3/5 - Okay
Verified travelerAug 4, 2019
It was ok. We went to Avery Island.
New Iberia is an interesting place to visit when touring the state of Louisiana. The town dates back to 1779, when it was settled by a group of Malagueños in the heart of Louisiana’s Cajun Country. Today, New Iberia is a town that blends Creole, French, Spanish and Native American influences. Visit museums, sample Cajun and Creole cuisine, explore gardens and be part of colorful community celebrations.
Start in the downtown neighborhood, set on the west banks of the Teche River (Bayou Teche). Find a collection of peaceful, oak-shaded streets lined with boutiques, cafés and galleries. Downtown’s Main Street Historic District was awarded the Great American Main Street Award in 2005. Its trilingual — English, French and Spanish — street signs give an idea of the town’s cultural diversity.
Retrace the town’s history at Shadows-on-the-Teche. Learn about the importance of the Teche River at the Bayou Teche Museum. Visit the former home of author James Lee Burke. Browse work by the town’s artisans at galleries such as A&E Gallery.
Hang out with locals at Bouligny Plaza, where musicians give impromptu performances. Shop for homegrown produce and handcrafted art at the plaza’s year-round Tech Area Farmers’ Market. Take a tour of Conrad Rice Mill, one of the oldest-operating rice mills in the U.S.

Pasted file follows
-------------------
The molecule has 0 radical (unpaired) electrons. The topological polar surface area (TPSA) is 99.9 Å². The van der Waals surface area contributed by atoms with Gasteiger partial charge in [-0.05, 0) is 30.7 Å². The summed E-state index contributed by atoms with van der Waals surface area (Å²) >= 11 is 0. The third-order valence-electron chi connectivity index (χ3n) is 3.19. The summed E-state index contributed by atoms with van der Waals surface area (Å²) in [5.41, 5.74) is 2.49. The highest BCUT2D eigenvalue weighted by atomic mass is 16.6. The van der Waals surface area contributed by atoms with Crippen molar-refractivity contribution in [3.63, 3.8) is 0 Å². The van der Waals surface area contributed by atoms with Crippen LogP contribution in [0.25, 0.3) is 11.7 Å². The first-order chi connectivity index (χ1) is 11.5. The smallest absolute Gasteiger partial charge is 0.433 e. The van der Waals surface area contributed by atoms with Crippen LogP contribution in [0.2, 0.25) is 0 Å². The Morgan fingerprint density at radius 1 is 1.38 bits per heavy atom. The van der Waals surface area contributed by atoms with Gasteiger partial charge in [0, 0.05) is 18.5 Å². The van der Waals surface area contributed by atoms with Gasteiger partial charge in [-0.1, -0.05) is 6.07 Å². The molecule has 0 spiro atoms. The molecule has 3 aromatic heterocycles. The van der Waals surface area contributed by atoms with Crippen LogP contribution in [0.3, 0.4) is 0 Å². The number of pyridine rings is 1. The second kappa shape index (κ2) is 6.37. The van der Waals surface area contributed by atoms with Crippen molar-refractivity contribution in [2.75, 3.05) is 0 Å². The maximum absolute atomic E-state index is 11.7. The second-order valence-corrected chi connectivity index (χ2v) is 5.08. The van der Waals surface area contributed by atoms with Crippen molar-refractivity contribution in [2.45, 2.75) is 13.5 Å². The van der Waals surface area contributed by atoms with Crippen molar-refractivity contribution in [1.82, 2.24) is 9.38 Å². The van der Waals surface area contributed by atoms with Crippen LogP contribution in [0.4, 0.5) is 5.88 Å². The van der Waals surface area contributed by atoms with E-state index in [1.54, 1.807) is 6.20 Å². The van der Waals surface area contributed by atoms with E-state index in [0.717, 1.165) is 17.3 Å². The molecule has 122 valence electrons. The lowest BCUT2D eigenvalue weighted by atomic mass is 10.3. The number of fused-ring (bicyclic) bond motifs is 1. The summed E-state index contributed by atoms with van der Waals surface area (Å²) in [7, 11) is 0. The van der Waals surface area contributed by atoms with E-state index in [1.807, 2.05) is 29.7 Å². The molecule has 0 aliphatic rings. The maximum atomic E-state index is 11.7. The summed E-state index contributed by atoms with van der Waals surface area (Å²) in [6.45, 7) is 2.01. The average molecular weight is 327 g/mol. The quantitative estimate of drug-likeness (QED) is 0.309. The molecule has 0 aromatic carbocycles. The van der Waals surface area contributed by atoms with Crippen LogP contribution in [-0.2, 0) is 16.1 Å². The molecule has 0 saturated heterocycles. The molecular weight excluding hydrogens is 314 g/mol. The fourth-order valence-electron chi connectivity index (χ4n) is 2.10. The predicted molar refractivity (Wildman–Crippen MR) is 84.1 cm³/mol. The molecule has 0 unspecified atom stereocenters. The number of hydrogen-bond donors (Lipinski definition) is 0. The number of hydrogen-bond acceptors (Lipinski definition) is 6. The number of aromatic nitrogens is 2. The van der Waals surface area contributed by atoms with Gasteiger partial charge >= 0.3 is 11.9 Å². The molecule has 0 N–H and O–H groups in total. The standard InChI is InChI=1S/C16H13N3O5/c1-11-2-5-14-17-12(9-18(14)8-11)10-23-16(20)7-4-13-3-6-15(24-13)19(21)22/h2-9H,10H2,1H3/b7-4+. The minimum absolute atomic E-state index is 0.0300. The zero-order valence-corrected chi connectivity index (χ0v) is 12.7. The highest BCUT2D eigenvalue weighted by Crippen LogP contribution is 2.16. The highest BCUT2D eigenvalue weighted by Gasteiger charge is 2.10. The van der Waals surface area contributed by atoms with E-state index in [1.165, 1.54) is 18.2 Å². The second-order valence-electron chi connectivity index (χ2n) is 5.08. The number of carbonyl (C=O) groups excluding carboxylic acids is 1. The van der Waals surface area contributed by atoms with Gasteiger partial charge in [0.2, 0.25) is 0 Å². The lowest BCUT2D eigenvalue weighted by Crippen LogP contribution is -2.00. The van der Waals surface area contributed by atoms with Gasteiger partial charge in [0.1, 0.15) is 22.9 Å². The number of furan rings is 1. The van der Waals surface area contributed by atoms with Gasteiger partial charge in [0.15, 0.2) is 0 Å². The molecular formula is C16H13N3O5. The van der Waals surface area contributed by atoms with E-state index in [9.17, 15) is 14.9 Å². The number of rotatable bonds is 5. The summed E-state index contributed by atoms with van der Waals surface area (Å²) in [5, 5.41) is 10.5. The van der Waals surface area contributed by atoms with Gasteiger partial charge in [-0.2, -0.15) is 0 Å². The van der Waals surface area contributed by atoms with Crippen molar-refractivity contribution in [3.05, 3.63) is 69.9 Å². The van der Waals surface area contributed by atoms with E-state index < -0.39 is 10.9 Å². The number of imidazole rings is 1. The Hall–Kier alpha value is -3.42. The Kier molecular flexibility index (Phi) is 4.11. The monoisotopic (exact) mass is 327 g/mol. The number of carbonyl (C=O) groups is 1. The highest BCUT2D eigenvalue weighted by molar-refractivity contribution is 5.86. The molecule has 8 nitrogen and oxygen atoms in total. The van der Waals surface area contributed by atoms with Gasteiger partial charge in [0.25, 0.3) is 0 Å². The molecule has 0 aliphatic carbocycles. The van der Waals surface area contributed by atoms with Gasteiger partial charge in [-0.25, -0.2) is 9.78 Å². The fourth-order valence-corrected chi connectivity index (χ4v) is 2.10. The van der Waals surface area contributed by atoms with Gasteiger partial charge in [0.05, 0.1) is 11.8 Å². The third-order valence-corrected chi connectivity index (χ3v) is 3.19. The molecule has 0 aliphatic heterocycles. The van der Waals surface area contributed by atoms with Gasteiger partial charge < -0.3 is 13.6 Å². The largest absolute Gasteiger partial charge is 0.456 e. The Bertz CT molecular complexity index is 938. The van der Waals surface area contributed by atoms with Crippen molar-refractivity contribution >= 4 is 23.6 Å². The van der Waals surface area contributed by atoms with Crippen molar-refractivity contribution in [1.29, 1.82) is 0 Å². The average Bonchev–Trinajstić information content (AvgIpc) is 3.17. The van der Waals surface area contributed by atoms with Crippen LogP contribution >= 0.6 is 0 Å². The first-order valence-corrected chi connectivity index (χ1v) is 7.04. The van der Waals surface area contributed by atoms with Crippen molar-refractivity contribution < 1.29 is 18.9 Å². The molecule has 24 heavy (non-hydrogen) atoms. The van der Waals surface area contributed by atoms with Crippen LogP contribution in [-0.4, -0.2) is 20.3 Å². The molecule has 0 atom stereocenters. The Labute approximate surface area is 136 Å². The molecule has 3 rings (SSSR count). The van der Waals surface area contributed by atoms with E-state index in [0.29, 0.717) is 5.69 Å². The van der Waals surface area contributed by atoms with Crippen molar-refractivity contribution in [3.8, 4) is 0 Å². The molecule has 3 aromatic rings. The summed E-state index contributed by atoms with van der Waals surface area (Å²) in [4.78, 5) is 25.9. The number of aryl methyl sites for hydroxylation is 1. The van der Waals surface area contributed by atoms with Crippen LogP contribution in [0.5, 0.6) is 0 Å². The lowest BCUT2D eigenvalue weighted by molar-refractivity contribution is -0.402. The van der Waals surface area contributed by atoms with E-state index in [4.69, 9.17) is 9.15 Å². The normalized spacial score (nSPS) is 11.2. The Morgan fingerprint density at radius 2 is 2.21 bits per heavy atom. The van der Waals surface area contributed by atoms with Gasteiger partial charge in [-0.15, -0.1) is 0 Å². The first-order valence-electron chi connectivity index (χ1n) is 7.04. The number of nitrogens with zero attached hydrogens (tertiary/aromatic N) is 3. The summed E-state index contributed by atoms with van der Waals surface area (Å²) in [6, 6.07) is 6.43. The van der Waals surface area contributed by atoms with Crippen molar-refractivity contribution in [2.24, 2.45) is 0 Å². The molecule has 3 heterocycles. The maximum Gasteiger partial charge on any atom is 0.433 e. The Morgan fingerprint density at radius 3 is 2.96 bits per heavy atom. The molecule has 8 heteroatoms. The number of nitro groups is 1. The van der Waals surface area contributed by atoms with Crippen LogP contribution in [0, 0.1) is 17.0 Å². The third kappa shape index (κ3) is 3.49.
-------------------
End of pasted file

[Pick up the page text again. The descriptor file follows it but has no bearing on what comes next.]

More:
A short drive from the town center are opportunities for outdoor entertainment. Discover botanical treasures at Rip Van Winkle Gardens and Jungle Gardens. Close to the latter you can uncover the secrets of Louisiana’s famous pepper sauce at Avery Island where the Tabasco® Visitor Center is based. Spot myriad bird life at Spanish Lake, where the town’s first settlers lived.
Watch the flamboyant Mardi Gras parades held in either February or March. Celebrate the town’s agricultural heritage at September’s Louisiana Sugar Cane Festival and Fair. Feast on gumbo, a meat or shellfish stew, at October’s World Championship Gumbo Cook-Off.
New Iberia is about 20 miles (32 kilometers) south from Lafayette and 135 miles (215 kilometers) west from New Orleans. Amtrak trains connect the town with various destinations across Louisiana. Come and see why locals call their town the Queen City of the Teche.
Gardens, Soccer and Sports
Experience the traditions of the Cajuns, Creoles and Native Americans, watch live bands and cruise along the Vermilion River at this folk museum village.
The fascinating life of the Acadians of Louisiana comes alive at a collection of historic buildings, including a blacksmith workshop and church.
This centuries-old cathedral is famous for its Romanesque architecture, beautiful stained-glass windows, ancient oak tree and museum of religious relics.
Verified travelerMay 23, 2019
The people were nice, it has a lot of things to do and see,We had a very good time, We will be going back, but not at the hotel we were in